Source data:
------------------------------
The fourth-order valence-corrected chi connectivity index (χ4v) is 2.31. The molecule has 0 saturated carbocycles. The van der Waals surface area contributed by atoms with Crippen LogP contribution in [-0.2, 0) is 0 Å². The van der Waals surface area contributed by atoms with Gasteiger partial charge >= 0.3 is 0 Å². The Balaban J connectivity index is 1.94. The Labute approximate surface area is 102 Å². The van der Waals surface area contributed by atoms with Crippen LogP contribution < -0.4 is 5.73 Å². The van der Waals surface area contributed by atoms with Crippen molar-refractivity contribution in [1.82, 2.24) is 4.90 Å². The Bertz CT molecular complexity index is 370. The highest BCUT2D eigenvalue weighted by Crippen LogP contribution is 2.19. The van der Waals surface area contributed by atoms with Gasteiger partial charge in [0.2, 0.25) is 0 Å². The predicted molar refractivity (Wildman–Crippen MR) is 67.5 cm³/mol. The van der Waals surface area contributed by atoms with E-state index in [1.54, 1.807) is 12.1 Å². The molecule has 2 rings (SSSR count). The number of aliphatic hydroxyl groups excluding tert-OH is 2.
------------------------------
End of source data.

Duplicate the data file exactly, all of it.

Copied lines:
The fourth-order valence-corrected chi connectivity index (χ4v) is 2.31. The molecule has 0 saturated carbocycles. The van der Waals surface area contributed by atoms with Crippen LogP contribution in [-0.2, 0) is 0 Å². The van der Waals surface area contributed by atoms with Gasteiger partial charge >= 0.3 is 0 Å². The Balaban J connectivity index is 1.94. The Labute approximate surface area is 102 Å². The van der Waals surface area contributed by atoms with Crippen LogP contribution < -0.4 is 5.73 Å². The van der Waals surface area contributed by atoms with Crippen molar-refractivity contribution in [1.82, 2.24) is 4.90 Å². The Bertz CT molecular complexity index is 370. The highest BCUT2D eigenvalue weighted by Crippen LogP contribution is 2.19. The van der Waals surface area contributed by atoms with Gasteiger partial charge in [0.2, 0.25) is 0 Å². The predicted molar refractivity (Wildman–Crippen MR) is 67.5 cm³/mol. The van der Waals surface area contributed by atoms with E-state index in [1.54, 1.807) is 12.1 Å². The molecule has 2 rings (SSSR count). The number of aliphatic hydroxyl groups excluding tert-OH is 2.